Goldman Cuts GDP View to 2% as Economy Weakens
CNBC.com Senior Writer
Faced with the bruising headwinds of high unemployment, weak manufacturing and an otherwise listless economy, Goldman Sachs has slashed its forecast for gross domestic product.
The firm cut its second-quarter GDP outlook to 2 percent from 3 percent, a stunning blow for an economy expected to be well on the path to recoveryfollowing the financial crisis of 2008 and 2009.
From a policy standpoint, Goldman said it does not expect the subpar growth to change the Federal Reserve's plans to end quantitative easing later this month. However, Goldman economist Sven Jari Stehn acknowledged that "the deterioration in economic activity, on its own, would call for fresh monetary easing."
The primary thing keeping the Fed from going to another round of easing — or QE3 in market jargon — is that, while the economy languishes, inflation actually is rising more than expected, he said.
"The Federal Open Market Committee is therefore stuck between a rock (slow growth) and a hard place (higher inflation)," Stehn wrote in a research note to clients. "We expect Chairman (Ben) Bernanke to indicate at next Wednesday’s FOMC press conference that there is little prospect of either monetary tightening or monetary easing anytime soon."
Goldman's move comes amid a week of disappointing manufacturing indicators from both the Philadelphia and New York Feds that compounded market fears over debt contagion from Greece and other peripheral eurozone nations. The International Monetary Fund also has reduced its GDP forecast from the US, cutting its view to 2.5 percent.
On the bright side, Stehn wrote that the firm still expects economic activity and GDP to pick up later in the year, though the bar has been raised.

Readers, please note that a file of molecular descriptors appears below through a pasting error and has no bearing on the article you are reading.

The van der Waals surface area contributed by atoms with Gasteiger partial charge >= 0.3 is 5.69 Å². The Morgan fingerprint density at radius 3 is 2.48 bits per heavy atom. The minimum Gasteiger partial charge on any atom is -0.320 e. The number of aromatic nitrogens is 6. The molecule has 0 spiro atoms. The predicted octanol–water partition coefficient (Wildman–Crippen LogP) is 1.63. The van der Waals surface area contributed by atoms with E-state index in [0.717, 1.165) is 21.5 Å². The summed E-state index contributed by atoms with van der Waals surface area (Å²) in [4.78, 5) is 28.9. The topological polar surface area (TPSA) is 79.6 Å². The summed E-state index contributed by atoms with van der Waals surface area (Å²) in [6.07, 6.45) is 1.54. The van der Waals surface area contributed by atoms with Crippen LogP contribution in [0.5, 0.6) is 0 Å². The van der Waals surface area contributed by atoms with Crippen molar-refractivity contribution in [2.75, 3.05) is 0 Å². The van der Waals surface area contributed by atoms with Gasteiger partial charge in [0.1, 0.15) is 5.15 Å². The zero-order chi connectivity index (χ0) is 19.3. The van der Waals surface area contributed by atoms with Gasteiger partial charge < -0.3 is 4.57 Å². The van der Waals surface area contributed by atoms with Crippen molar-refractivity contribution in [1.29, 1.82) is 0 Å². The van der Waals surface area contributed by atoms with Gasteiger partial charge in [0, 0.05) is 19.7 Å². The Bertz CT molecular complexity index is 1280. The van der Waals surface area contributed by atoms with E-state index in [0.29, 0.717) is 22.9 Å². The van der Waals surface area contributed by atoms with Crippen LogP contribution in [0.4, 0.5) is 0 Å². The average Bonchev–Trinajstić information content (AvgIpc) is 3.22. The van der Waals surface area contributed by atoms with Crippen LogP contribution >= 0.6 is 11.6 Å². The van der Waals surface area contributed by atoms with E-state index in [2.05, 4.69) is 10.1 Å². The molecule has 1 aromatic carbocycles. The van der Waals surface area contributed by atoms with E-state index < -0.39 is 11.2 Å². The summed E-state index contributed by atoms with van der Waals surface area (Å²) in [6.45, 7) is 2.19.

"At this point, we still expect a bounceback in Q3 and beyond, but will need to see significant improvement in the data over the next few weeks to maintain that view," he said.
From the Fed's perspective, Stehn said the central bank remains within a "zone of inaction" that requires negative real interest rates — in this case about negative-0.6 percent when comparing inflation to interest — until a more robust recovery can be declared.
More Fed easing, or QE3, would come only if unemployment increases 1.25 percentage points from its current 9.1 percent, while inflation also would have to ease and drop 1 percentage point from its current 3.6 percent annualized rate.
The Fed's easy money policies, which have pushed its balance sheet past the $2.5 trillion mark, are cited by some economists as a key factor in the current rise in inflation.
"Our analysis therefore suggests that larger surprises than those seen in recent weeks are needed for the FOMC to move out of its zone of inaction," Stehn said. "We conclude that the unexpected weakness in growth and uncertainty about the effect of temporary factors will keep policy and, most likely, policy communication unchanged for the foreseeable future."
But for Bernanke, explaining Fed policy, which he will do following next week's Open Market Committee meeting, has become even trickier.
"Most likely, he will be 'balanced' by emphasizing both the disappointment in the activity indicators and the higher inflation data," Stehn said. "So the press conference is unlikely to be pleasant for either the chairman or his audience."